Given we have a semi-perm practice of collaboration; I think we’ve found it. I am looking forward to collaborating with Rafa De Jota in Paris next year. Sarah and Frank have a strong practice together. Collaborations are so dependant on communication, both silent and spoken, so it would be hard to say unless I knew the person or group fantasized.
What do you like doing when you’re not working?
Following the Somali pirates, taking pictures… but I think that informs our work as well. Most things inform our work. I once bought a reader of essays analyzing ‘the everyday’. Trying to think that going to do my laundry didn’t inform my practice, but as it turned out, it does. We both think dynamically about space, how itís used and who is using it and why. I also think that finding out what you don’t want is as informative as finding out what you do. The pendulum just swings, in so the mean-time-in-between-time serves as investigation of future works.
What is the nicest place you ever visited / travelled to? Why?
The nicest place I ever travelled to is Silver Springs, Nevada. It’s an abandoned mining town in the middle of nowhere in the desert. There is a graveyard there from the 1800′s with curly-cue iron gates around each plot. Someone promised they’d bury me there, I wonder if they keep promises… You can buy a house on an acre there for 70,000 dollars if you want to meet me. Sarah is always in the nicest place she ever travelled to, because she makes it so!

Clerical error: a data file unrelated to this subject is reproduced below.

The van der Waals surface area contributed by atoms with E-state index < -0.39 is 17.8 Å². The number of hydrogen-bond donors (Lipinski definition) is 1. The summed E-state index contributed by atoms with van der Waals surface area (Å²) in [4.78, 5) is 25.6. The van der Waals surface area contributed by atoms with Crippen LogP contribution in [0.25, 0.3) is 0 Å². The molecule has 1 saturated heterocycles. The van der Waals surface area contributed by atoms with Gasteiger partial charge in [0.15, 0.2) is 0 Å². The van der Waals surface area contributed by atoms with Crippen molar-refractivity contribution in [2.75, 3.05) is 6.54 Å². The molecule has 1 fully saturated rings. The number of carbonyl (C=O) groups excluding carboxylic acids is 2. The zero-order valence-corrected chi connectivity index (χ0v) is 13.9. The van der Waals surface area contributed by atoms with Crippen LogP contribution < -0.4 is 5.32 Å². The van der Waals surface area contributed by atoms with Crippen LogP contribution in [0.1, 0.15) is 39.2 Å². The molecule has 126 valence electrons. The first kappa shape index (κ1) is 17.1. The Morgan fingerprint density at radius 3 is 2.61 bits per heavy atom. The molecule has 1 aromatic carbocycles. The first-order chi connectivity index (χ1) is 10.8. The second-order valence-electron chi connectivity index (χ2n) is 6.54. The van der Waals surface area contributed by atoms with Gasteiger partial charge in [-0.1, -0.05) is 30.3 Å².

What is the woman you’d like to see featured / interviewed here?
Paris-based photographer/model Raquel Nave, SF based painter/sculptor Rachel Corry, NY based multi-media artist Shawna Ferreira, NY based musician/illustrator Abigail [MS1] Portner, NY based painter/curator Kathy Grayson, SF based painter/sculptor Alicia McCarthy.
Is there anything in particular you would like us to mention?
The work that we do is less than art and more than installation collaboration in-separation. Its life approach practice before an art practice, in exploring where teachers and students can take us, and where we can take them, whether physically or symbolically. Taking dead seriously what it is to realistically be practicing as an artist and what that means in a post post modern globalized world. This lifestyle demands a tongue-in-cheek approach to issues very important and dear to us and the audience that interacts with our work. Dig?